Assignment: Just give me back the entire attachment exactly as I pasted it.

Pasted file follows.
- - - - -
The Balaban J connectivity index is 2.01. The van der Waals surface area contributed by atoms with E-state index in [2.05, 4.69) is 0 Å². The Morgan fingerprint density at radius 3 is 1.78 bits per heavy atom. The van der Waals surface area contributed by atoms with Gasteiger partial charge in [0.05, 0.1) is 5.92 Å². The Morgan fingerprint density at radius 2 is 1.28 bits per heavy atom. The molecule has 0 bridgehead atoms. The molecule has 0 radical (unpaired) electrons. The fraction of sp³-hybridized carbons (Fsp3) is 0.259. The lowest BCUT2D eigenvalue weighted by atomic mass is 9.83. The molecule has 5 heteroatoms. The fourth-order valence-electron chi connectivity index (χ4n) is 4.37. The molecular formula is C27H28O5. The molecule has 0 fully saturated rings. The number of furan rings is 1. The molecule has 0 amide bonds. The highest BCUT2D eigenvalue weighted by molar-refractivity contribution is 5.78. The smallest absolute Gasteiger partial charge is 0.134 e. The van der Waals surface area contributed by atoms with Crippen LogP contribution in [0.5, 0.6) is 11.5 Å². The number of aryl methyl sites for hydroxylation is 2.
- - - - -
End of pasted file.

The Balaban J connectivity index is 2.01. The van der Waals surface area contributed by atoms with E-state index in [2.05, 4.69) is 0 Å². The Morgan fingerprint density at radius 3 is 1.78 bits per heavy atom. The van der Waals surface area contributed by atoms with Gasteiger partial charge in [0.05, 0.1) is 5.92 Å². The Morgan fingerprint density at radius 2 is 1.28 bits per heavy atom. The molecule has 0 bridgehead atoms. The molecule has 0 radical (unpaired) electrons. The fraction of sp³-hybridized carbons (Fsp3) is 0.259. The lowest BCUT2D eigenvalue weighted by atomic mass is 9.83. The molecule has 5 heteroatoms. The fourth-order valence-electron chi connectivity index (χ4n) is 4.37. The molecular formula is C27H28O5. The molecule has 0 fully saturated rings. The number of furan rings is 1. The molecule has 0 amide bonds. The highest BCUT2D eigenvalue weighted by molar-refractivity contribution is 5.78. The smallest absolute Gasteiger partial charge is 0.134 e. The van der Waals surface area contributed by atoms with Crippen LogP contribution in [0.5, 0.6) is 11.5 Å². The number of aryl methyl sites for hydroxylation is 2.